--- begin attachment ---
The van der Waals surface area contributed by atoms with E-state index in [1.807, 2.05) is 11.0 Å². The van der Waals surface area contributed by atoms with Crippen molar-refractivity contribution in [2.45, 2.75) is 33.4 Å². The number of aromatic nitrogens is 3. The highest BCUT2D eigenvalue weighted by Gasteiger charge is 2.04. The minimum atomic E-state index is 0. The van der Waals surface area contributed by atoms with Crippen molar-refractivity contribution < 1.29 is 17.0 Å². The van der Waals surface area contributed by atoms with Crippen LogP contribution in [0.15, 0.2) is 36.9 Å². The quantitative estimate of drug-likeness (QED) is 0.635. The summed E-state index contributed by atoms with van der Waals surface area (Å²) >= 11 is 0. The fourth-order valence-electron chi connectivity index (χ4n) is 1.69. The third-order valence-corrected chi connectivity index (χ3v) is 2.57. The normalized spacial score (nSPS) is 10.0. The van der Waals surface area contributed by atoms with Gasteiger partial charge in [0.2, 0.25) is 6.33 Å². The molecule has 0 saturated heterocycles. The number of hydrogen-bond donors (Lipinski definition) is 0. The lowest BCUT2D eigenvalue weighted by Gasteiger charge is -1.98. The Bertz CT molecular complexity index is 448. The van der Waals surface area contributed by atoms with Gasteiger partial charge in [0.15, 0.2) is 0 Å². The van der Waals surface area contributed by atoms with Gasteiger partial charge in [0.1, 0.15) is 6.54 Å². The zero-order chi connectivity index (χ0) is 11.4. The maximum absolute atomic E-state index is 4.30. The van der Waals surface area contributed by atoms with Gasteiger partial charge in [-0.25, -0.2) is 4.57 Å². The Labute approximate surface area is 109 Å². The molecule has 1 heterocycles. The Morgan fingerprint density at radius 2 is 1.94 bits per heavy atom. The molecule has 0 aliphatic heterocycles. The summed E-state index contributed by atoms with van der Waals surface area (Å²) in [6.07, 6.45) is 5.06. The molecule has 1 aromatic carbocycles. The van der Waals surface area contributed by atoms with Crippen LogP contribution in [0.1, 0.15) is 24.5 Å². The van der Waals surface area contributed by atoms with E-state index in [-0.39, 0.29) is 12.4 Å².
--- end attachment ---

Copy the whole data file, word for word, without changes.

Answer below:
The van der Waals surface area contributed by atoms with E-state index in [1.807, 2.05) is 11.0 Å². The van der Waals surface area contributed by atoms with Crippen molar-refractivity contribution in [2.45, 2.75) is 33.4 Å². The number of aromatic nitrogens is 3. The highest BCUT2D eigenvalue weighted by Gasteiger charge is 2.04. The minimum atomic E-state index is 0. The van der Waals surface area contributed by atoms with Crippen molar-refractivity contribution < 1.29 is 17.0 Å². The van der Waals surface area contributed by atoms with Crippen LogP contribution in [0.15, 0.2) is 36.9 Å². The quantitative estimate of drug-likeness (QED) is 0.635. The summed E-state index contributed by atoms with van der Waals surface area (Å²) >= 11 is 0. The fourth-order valence-electron chi connectivity index (χ4n) is 1.69. The third-order valence-corrected chi connectivity index (χ3v) is 2.57. The normalized spacial score (nSPS) is 10.0. The van der Waals surface area contributed by atoms with Gasteiger partial charge in [0.2, 0.25) is 6.33 Å². The molecule has 0 saturated heterocycles. The number of hydrogen-bond donors (Lipinski definition) is 0. The lowest BCUT2D eigenvalue weighted by Gasteiger charge is -1.98. The Bertz CT molecular complexity index is 448. The van der Waals surface area contributed by atoms with Gasteiger partial charge in [0.15, 0.2) is 0 Å². The van der Waals surface area contributed by atoms with Gasteiger partial charge in [0.1, 0.15) is 6.54 Å². The zero-order chi connectivity index (χ0) is 11.4. The maximum absolute atomic E-state index is 4.30. The van der Waals surface area contributed by atoms with Gasteiger partial charge in [-0.25, -0.2) is 4.57 Å². The Labute approximate surface area is 109 Å². The molecule has 1 heterocycles. The Morgan fingerprint density at radius 2 is 1.94 bits per heavy atom. The molecule has 0 aliphatic heterocycles. The summed E-state index contributed by atoms with van der Waals surface area (Å²) in [6.07, 6.45) is 5.06. The molecule has 1 aromatic carbocycles. The van der Waals surface area contributed by atoms with Crippen LogP contribution in [0.1, 0.15) is 24.5 Å². The van der Waals surface area contributed by atoms with E-state index in [-0.39, 0.29) is 12.4 Å².